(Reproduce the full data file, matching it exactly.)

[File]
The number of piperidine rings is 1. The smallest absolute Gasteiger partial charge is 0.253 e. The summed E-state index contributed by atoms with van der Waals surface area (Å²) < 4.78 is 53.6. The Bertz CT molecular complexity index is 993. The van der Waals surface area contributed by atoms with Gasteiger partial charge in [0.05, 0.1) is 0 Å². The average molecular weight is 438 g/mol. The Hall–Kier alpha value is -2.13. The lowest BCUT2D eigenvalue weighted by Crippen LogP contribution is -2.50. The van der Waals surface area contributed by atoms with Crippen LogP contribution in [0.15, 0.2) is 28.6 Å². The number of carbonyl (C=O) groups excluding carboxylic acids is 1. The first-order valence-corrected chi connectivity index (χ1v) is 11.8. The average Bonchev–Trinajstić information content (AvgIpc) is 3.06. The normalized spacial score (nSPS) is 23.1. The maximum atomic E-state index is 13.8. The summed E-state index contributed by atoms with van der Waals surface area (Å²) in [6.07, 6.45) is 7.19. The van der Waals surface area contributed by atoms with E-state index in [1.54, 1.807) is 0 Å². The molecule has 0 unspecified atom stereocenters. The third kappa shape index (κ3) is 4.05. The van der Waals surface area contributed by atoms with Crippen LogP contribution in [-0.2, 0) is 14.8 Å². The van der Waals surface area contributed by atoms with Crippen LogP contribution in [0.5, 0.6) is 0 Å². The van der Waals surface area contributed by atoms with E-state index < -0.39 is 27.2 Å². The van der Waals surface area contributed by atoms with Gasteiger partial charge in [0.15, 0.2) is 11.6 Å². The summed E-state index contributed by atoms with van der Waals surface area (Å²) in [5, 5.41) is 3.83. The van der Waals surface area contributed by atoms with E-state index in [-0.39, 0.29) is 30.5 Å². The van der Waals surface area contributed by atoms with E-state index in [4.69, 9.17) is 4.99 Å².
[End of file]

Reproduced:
The number of piperidine rings is 1. The smallest absolute Gasteiger partial charge is 0.253 e. The summed E-state index contributed by atoms with van der Waals surface area (Å²) < 4.78 is 53.6. The Bertz CT molecular complexity index is 993. The van der Waals surface area contributed by atoms with Gasteiger partial charge in [0.05, 0.1) is 0 Å². The average molecular weight is 438 g/mol. The Hall–Kier alpha value is -2.13. The lowest BCUT2D eigenvalue weighted by Crippen LogP contribution is -2.50. The van der Waals surface area contributed by atoms with Crippen LogP contribution in [0.15, 0.2) is 28.6 Å². The number of carbonyl (C=O) groups excluding carboxylic acids is 1. The first-order valence-corrected chi connectivity index (χ1v) is 11.8. The average Bonchev–Trinajstić information content (AvgIpc) is 3.06. The normalized spacial score (nSPS) is 23.1. The maximum atomic E-state index is 13.8. The summed E-state index contributed by atoms with van der Waals surface area (Å²) in [6.07, 6.45) is 7.19. The van der Waals surface area contributed by atoms with E-state index in [1.54, 1.807) is 0 Å². The molecule has 0 unspecified atom stereocenters. The third kappa shape index (κ3) is 4.05. The van der Waals surface area contributed by atoms with Crippen LogP contribution in [-0.2, 0) is 14.8 Å². The van der Waals surface area contributed by atoms with Crippen LogP contribution in [0.5, 0.6) is 0 Å². The van der Waals surface area contributed by atoms with E-state index < -0.39 is 27.2 Å². The van der Waals surface area contributed by atoms with Gasteiger partial charge in [0.15, 0.2) is 11.6 Å². The summed E-state index contributed by atoms with van der Waals surface area (Å²) in [5, 5.41) is 3.83. The van der Waals surface area contributed by atoms with E-state index in [-0.39, 0.29) is 30.5 Å². The van der Waals surface area contributed by atoms with E-state index in [4.69, 9.17) is 4.99 Å².